This month: DESIGN
“The privilege of a lifetime is to become who you truly are.” ― Carl Gustav Jung What is a brand? How does our identity affect how we live? This month we’ll explore authenticity via the intersection of philosophy and design.
The Happier Hour is a monthly event series bringing philosophy out of the ivory tower of academia and into our modern day agora: the bar. Each show features a philosophy professor and a philosophic-ish expert. It’s like the self-help section– only way funnier, smarter, and with booze. And now it’s a podcast too! TheHappierHour.org/podcast #thehappierhour
Doors 3:30 PM, show 4:00 PM.
Tickets $15 in advance, $20 at the door.
This event is mixed seated and standing room. Seats are first-come, first-served.
REFUND POLICY: Tickets maybe be refunded up to 24 hours before the event. Within 24 hours we may take exchanges for other events at our discretion. No refunds after the event.
Doors 3:30 PM, show 4:00 PM.
Monica McCarthy is the creator and host of the live event and podcast, The Happier Hour: Philosophy To Help Life Suck Less. She is also the founder of Cheshire Parlour, a communications consulting agency bringing meaningful dialogues to communities including The School of Life, Holstee, Impact Hub, 92Y, and Escape The City, where she has curated and facilitated hundreds of events focused on purpose and interdisciplinary connections. Monica is also an actress, and has performed on Broadway and in television and film, from from NYC to LA to Japan to the UK. Speaking of travel, Monica's passport is never far away. So far her travels have taken her to about 50 countries on 6 continents and counting. But she still has zero sense of direction. @MissMMcCarthy
Named “one of the most creative people in business” by Fast Company, and “one of the most influential designers working today” by Graphic Design USA, Debbie Millman is also an author, educator, curator and host of the podcast Design Matters, one of the world’s first and longest running podcasts. In the 13 years since its inception, the show has garnered over a five-million-downloads per year, a Cooper Hewitt National Design Award and iTunes has designated it one of the best overall podcasts.
Debbie is the author of six books, including: How to Think Like a Great Graphic Designer and Brand Thinking and Other Noble Pursuits. Both books have been published in over 10 languages. Debbie’s illustrations have appeared in publications such as The New York Times, New York Magazine, Print Magazine, Design Observer and Fast Company. She is the author of two books of illustrated essays: Look Both Ways and Self-Portrait As Your Traitor; the latter of which has been awarded a Gold Mobius, a Print Typography Award, and a medal from the Art Directors Club. Her artwork is included in the Boston Biennale, Chicago Design Museum, Anderson University, School of Visual Arts, Long Island University, The Wolfsonion Museum and the Czong Institute for Contemporary Art.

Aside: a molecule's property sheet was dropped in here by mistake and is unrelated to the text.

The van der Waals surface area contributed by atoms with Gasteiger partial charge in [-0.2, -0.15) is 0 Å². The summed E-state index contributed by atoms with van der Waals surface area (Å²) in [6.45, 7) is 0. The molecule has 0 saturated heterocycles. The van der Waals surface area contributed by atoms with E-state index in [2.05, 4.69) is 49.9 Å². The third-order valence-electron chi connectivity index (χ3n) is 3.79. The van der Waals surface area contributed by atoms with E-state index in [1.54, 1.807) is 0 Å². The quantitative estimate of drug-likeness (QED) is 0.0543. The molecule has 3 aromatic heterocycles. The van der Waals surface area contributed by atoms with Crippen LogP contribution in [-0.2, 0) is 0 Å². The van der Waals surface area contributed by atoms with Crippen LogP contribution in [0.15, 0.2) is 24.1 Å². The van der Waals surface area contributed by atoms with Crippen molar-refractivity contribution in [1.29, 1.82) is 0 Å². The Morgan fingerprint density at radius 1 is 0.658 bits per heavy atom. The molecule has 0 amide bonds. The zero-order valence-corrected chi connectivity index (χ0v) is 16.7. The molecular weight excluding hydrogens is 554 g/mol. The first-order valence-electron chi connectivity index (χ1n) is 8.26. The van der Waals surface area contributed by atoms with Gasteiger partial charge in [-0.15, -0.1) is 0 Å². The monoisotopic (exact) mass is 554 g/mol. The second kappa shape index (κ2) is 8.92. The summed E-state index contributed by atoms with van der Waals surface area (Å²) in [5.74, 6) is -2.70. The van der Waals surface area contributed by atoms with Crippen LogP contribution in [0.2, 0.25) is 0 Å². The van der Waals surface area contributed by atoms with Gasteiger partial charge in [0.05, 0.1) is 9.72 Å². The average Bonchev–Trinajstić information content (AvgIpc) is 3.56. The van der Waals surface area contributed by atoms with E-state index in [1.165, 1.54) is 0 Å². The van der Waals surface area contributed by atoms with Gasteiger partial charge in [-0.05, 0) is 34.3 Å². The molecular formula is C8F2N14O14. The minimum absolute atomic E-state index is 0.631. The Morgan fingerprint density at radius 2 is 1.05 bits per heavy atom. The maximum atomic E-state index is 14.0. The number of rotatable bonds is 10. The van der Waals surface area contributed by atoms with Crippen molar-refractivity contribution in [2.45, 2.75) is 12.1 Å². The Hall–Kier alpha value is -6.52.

In 2009 Debbie co-founded with Steven Heller the world’s first graduate program in branding at the School of Visual Arts in New York City. Now in its eighth year, the program has achieved international acclaim. Debbie is also President Emeritus of AIGA, one of five women to hold the position in the organization’s 100-year history. She has been a juror for competitions including Cannes Lions, The Clio’s, the One Club and many, many more.
Kathleen Wallace is Professor of Philosophy at Hofstra University, USA. She has worked in American Philosophy, Metaphysics of Personal Identity, Hume, and Feminism. She has also published articles on anonymity and has a forthcoming work on Kant, Responsibility and Sustainability.
Her book, The Network Self: Relation, Process, and Personal Identity (Routledge), is due out this spring. The book aims to give an account of the personal identity of a relational, or "network" self, incorporating concepts from work in the American pragmatist and naturalist tradition. The concept of a relational self has been prominent in feminism, communitarianism, narrative self theories, and social network theories, but less prominent in philosophical treatments of personal identity. One aim of the book is to bridge traditions that are often disconnected from one another—feminism, personal identity theory, and pragmatism—to develop a unified theory of the self. Prof. Wallace is also co-editor of a special issue of the journal Metaphilosophy on "Philosophy as a Way of Life" scheduled for January 2020.